Thursday, April 29, 2010

The Miracles of a Resurrection: Review of Philip Pullman's 'The Good Man Jesus and the Scoundrel Christ'

(Published in i-Witness, The New Indian Express on 25th April, 2010)


When the title was announced, the first thought in everyone’s mind was “Surely you’re joking, Mr. Pullman!” While some were horrified, his fans could only smile. Philip Pullman has done it again, and this time from within. What happens when a man perceived to be an atheist, quoted as saying, “I’m trying to undermine the basis of Christian belief” and believed to have written His Dark Materials as a counter to the religious overtones of Narnia, is asked to rewrite the Gospel?


This is what the author of The Good Man Jesus and the Scoundrel Christ replied:

Yes, it was a shocking thing to say, and I knew it...But no one has the right to live without being shocked. Nobody has to read this book. Nobody has to open it. And if they open it and read it, they don’t have to like it. And if you dislike it, you don’t have to remain silent. You can write to me, you can write to the publisher, you can write to the paper, you can write your own book…But there your rights stop. No one has the right to stop me writing this book. No one has the right to stop it being published or sold or bought or read. And that’s all I have to say on that subject.

There is a reason Dr. Rowan Williams, The Archbishop of Canterbury, is reported to have suggested His Dark Materials be taught at schools. Philip Pullman’s lyrical writing is compelling, but his books would not be as successful if his imagination were not enhanced by scholarship. The blurb claims this book “is about how stories become stories.” In his quest, Pullman explores the interweaving of truth and history as he deconstructs Christianity. He ponders Biblical sayings freethinkers have so much trouble with, such as “It is easier for a camel to pass through the eye of a needle than for a rich man to enter the Kingdom of God.” He deals with the themes of Truth vs. History and The Church vs. God, turning the concept of ‘The Gospel Truth’ on its head. Pullman plays with the idea of a scientific, credible explanation for the miracles described in The New Testament, right up to the Resurrection.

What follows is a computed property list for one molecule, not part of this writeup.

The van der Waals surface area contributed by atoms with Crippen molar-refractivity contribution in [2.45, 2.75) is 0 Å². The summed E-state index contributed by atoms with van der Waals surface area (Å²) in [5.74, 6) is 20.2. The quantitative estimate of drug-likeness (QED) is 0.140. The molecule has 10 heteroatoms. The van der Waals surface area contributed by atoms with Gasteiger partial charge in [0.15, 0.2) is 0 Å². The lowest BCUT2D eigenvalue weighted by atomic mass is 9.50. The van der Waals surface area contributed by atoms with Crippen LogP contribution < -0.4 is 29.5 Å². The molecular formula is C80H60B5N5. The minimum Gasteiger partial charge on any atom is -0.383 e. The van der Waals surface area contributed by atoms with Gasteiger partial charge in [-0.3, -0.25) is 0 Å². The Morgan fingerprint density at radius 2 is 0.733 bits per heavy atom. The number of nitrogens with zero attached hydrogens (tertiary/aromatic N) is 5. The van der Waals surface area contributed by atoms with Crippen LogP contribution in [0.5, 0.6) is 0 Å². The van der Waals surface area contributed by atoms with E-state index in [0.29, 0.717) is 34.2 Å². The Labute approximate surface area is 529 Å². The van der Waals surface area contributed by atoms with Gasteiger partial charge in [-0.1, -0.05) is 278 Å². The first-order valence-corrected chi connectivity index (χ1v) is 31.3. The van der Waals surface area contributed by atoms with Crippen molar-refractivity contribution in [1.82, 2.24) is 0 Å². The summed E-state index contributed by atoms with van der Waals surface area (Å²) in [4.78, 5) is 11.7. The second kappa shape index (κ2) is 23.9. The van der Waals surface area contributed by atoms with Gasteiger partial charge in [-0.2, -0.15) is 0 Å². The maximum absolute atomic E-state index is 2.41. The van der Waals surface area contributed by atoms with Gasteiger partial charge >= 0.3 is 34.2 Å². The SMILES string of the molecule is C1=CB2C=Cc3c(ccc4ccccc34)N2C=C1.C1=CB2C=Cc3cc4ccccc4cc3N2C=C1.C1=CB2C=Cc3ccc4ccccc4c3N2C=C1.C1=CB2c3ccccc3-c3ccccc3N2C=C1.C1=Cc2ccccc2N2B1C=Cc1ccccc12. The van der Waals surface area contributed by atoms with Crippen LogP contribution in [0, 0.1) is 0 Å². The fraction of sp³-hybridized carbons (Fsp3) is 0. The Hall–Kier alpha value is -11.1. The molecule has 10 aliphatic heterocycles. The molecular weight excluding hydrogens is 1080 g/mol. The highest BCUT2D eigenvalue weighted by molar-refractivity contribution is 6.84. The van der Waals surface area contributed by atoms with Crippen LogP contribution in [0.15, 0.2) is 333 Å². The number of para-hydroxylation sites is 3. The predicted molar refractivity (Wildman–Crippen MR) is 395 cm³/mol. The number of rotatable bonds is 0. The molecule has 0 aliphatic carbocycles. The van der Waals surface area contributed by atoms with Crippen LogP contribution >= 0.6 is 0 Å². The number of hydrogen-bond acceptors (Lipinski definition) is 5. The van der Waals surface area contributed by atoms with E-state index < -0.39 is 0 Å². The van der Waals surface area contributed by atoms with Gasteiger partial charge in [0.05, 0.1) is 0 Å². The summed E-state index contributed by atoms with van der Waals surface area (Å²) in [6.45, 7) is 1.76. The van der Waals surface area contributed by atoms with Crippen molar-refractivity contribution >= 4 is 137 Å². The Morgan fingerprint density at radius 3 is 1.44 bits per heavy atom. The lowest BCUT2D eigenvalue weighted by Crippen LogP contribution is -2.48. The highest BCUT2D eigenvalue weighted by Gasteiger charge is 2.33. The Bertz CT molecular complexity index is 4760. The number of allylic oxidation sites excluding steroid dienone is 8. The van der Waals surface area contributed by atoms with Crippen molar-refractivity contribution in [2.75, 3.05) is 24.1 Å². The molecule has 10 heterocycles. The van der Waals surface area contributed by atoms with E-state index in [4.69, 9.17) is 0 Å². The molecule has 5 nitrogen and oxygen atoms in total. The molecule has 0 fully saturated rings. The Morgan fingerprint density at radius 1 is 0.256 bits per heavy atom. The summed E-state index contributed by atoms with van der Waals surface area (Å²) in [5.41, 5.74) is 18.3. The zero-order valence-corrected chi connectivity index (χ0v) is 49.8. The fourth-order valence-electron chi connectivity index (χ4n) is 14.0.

And he does this by breaking Jesus Christ into two – Jesus and his twin, who is only identified by the moniker ‘Christ’ (meaning ‘Messiah’), though we do know he has a given name. The brothers are tormented souls, questioning themselves, even displaying bipolar tendencies. In a narrative that alternates between fable-like and irreverent language, Pullman portrays a human Jesus for the first time. Where else could you find Jesus saying “damn”, “bloody” and “smartarse”?

The title strikes one as ironic. While we tend to prefer Jesus over Christ when the boys are children, the latter’s appeal grows even as his power diminishes. The brothers seem to share an equilibrium, which alters for the first time when they meet John the Baptist. But one thing doesn’t change – Christ seeks to protect Jesus, from his own misdeeds as a child and from the misinterpretation of his sermons as an adult. And even after the final twist, one finds oneself thinking of Christ as the wronged one.